19 September 2019 13:30
Vincent Gaudreau, Jean Bilodeau and Patrick Bouchard
Three former presidents of the Regroupement des cabinets de courtage d’assurance du Québec (RCCAQ) have expressed their opposition to the draft regulation on the brokerage in damage insurance, thefinancial markets Authority. It has been the subject of a consultation until 23 September. The regulations stating the provisions of the bill, 141 to enter into force on 13 December 2019.
“The regulations proposed by the Authority has several shortcomings which may come to undermine the protection of consumers, decrease the equity of distribution networks and, ultimately, jeopardize the very existence of the brokerage in Québec,” wrote Vincent Gaudreau, Jean Bilodeau and Patrick Bouchard in a release relayed on LinkedIn.
This is more specifically towards the agencies-in hybrids that three of the signatories have demonstrated their reluctance, stating even that ” the Authority abandons the enterprises “. During the information session held by the regulator on 5 September, it is this same aspect of the draft regulation that had the most attention and which had the more been the subject of criticism on the part of those present.
A “source of iniquity”
The authors of the letter argue that the concept of the hybrid agency, in which could co-exist of insurance agents individuals distributing exclusively the products of one insurer and brokers and traditional insurance to businesses, would be a ” source of iniquity “. The fact that some of the rules on transparency applicable to insurance brokers to individuals, but not to those insurance companies is the problem, they say.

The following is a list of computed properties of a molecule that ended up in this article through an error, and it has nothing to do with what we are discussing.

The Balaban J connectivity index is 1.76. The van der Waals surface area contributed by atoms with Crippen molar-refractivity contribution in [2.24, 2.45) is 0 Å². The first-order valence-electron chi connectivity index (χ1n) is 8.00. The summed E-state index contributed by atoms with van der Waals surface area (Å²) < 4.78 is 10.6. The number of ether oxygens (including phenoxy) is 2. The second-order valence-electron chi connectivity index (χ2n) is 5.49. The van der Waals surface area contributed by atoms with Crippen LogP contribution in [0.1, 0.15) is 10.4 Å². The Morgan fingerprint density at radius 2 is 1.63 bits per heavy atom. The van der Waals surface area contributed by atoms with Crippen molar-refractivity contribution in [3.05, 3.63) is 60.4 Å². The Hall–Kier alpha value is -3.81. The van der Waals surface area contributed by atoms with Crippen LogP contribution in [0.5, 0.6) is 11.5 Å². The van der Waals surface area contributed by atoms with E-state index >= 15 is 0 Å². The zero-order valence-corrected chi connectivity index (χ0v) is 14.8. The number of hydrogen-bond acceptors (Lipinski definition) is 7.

Vincent Gaudreau, Jean Bilodeau and Patrick Bouchard criticize the “lack of coherence” of the Authority in the draft regulation.
The disclosure is also contentious
In the new provisions that are the subject of the consultation, the Authority also introduces the obligation for the brokers to disclose the percentage of their volume among the insurers with which they do business. The authors consider this proposal as ” downright insulting to [the] profession “.
They take, for example, of other trades, such as architects, engineers, and doctors, who, in their daily lives, must recommend products that are ” subject to the influence of firms or lobbyists “. “It is, therefore, to say that, in the eyes of the Authority, our code of ethics is no longer sufficient to guarantee our independence and our professionalism. No one is against transparency and disclosure, but this may not be a panacea to a code of ethics that was clear and is applied with due diligence “, hammer-they.
The authors conclude by inviting the brokers to submit their comments to the Authority through the consultation.
Meanwhile, the RCCAQ has indicated to the Journal of insurance that it will make its position known at the end of the consultation, that is, 23 September.